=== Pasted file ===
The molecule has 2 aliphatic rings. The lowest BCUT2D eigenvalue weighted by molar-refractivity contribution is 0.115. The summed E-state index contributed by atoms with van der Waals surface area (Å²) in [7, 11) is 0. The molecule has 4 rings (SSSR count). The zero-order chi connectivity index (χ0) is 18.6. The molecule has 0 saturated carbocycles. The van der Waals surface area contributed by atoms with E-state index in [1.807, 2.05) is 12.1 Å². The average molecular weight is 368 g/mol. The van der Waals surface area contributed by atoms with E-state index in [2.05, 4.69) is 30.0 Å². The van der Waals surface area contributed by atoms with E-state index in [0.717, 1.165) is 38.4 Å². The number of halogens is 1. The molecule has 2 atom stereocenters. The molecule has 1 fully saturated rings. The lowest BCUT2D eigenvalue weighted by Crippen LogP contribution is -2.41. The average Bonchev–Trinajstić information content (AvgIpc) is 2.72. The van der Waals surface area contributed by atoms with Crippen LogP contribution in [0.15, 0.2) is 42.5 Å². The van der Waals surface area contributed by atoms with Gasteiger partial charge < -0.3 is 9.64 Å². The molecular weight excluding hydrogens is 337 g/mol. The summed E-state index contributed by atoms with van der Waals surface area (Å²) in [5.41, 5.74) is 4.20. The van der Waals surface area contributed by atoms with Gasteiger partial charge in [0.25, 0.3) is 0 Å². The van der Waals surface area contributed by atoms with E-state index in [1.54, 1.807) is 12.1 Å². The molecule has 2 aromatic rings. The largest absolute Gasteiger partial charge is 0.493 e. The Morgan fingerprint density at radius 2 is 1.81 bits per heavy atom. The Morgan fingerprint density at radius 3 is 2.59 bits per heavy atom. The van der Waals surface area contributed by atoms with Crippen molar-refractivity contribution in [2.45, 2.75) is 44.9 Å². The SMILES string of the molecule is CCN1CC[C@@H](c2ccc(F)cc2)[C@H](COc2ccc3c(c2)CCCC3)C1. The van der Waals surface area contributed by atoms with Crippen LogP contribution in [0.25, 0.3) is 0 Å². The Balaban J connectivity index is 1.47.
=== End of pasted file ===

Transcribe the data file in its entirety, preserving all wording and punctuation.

The molecule has 2 aliphatic rings. The lowest BCUT2D eigenvalue weighted by molar-refractivity contribution is 0.115. The summed E-state index contributed by atoms with van der Waals surface area (Å²) in [7, 11) is 0. The molecule has 4 rings (SSSR count). The zero-order chi connectivity index (χ0) is 18.6. The molecule has 0 saturated carbocycles. The van der Waals surface area contributed by atoms with E-state index in [1.807, 2.05) is 12.1 Å². The average molecular weight is 368 g/mol. The van der Waals surface area contributed by atoms with E-state index in [2.05, 4.69) is 30.0 Å². The van der Waals surface area contributed by atoms with E-state index in [0.717, 1.165) is 38.4 Å². The number of halogens is 1. The molecule has 2 atom stereocenters. The molecule has 1 fully saturated rings. The lowest BCUT2D eigenvalue weighted by Crippen LogP contribution is -2.41. The average Bonchev–Trinajstić information content (AvgIpc) is 2.72. The van der Waals surface area contributed by atoms with Crippen LogP contribution in [0.15, 0.2) is 42.5 Å². The van der Waals surface area contributed by atoms with Gasteiger partial charge < -0.3 is 9.64 Å². The molecular weight excluding hydrogens is 337 g/mol. The summed E-state index contributed by atoms with van der Waals surface area (Å²) in [5.41, 5.74) is 4.20. The van der Waals surface area contributed by atoms with Gasteiger partial charge in [0.25, 0.3) is 0 Å². The van der Waals surface area contributed by atoms with E-state index in [1.54, 1.807) is 12.1 Å². The molecule has 2 aromatic rings. The largest absolute Gasteiger partial charge is 0.493 e. The Morgan fingerprint density at radius 2 is 1.81 bits per heavy atom. The Morgan fingerprint density at radius 3 is 2.59 bits per heavy atom. The van der Waals surface area contributed by atoms with Crippen molar-refractivity contribution in [2.45, 2.75) is 44.9 Å². The SMILES string of the molecule is CCN1CC[C@@H](c2ccc(F)cc2)[C@H](COc2ccc3c(c2)CCCC3)C1. The van der Waals surface area contributed by atoms with Crippen LogP contribution in [0.25, 0.3) is 0 Å². The Balaban J connectivity index is 1.47.